The U.S. Supreme Court handed down a historic decision in favor of marriage equality, making it so that same-sex couples will soon have the freedom to marry across all 50 states. This has little to no impact towards how we treat same-sex couples living on the Navajo Nation because of the discriminatory Diné Marriage Act.
Our Nation has a long march towards equality but we can only move forward. I am pleased with the court decision reaffirming our fundamental right to marry who we love, but the Diné Marriage Act is still the law of the land. While the rest of America celebrates this victory, gay and lesbian couples will continue to fight to be treated with respect by our own Nation.
Our President and the Tribal Council have an opportunity to take a stand for our equality. Their support will end 10 years of discrimination towards our couples and their families. Discrimination that does not allow my partner and me to jointly file for a home-site lease so we could build a home alongside our grandparents. Discrimination that does not allow us to access the same health insurance or seek Medicare assistance when were both elderly men. The same discrimination that denies us the right to jointly adopt children so that we may raise a family.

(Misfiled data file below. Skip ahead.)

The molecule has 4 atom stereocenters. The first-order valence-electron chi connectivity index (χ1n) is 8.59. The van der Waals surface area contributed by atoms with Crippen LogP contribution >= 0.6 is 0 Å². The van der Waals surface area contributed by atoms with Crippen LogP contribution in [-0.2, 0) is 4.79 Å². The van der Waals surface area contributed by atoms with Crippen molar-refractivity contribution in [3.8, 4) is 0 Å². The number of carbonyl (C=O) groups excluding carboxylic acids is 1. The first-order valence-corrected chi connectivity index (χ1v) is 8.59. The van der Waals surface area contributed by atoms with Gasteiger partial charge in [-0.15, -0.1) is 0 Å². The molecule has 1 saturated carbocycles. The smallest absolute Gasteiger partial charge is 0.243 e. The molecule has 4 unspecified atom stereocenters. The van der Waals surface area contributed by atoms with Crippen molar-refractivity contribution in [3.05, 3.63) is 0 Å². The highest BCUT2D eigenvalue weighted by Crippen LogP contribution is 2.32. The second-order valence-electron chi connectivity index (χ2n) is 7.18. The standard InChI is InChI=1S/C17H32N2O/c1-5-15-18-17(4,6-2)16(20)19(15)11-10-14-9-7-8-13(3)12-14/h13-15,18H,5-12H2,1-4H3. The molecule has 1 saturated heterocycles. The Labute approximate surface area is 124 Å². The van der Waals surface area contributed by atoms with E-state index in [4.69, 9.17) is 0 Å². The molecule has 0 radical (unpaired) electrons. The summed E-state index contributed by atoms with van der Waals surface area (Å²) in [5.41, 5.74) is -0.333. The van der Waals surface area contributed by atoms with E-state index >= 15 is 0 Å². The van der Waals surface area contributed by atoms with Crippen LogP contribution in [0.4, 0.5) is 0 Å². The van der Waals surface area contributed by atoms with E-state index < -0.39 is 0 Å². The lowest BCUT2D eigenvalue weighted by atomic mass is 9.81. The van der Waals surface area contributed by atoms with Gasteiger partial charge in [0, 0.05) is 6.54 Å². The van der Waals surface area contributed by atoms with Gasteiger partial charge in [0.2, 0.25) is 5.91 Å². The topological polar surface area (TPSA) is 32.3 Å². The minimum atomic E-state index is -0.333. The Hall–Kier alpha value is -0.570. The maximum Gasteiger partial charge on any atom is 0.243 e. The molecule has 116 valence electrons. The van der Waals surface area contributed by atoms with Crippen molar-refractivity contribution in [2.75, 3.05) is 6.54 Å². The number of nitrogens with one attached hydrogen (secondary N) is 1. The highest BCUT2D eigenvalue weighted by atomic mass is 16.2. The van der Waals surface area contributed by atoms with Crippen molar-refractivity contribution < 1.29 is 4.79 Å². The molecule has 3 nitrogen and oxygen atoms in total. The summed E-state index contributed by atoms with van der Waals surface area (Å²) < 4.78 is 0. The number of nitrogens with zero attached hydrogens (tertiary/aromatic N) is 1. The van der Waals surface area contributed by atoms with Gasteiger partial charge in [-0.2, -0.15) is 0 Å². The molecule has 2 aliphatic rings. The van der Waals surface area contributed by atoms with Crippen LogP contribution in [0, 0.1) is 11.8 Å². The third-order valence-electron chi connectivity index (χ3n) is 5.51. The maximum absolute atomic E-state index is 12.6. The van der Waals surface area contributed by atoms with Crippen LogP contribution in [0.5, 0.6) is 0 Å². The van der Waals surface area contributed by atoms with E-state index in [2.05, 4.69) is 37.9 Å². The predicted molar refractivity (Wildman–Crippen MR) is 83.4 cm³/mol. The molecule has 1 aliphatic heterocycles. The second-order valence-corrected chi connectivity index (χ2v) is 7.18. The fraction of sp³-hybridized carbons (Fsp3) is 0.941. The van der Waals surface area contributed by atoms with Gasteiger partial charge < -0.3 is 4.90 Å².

It is this law upheld by the Navajo government that tells couples like us that everything we represent is foreign and that our marriage is somehow not Navajo-enough. All that my partner Brennen and I are fighting for is your acceptance and for complete fairness under Navajo law.
The Navajo people have to have a meaningful conversation about our shared future. Until then, repealing the Diné Marriage Act is the first step in demonstrating to the rest of the world that we are a safe, inclusive home for our LGBT family members.
After celebrating the Court decisions that changed America – let us not forget there are 566 tribes in the United States and 12 sovereign nations protect the freedom to marry for same-sex couples. I am hopeful the Navajo Nation will lead again.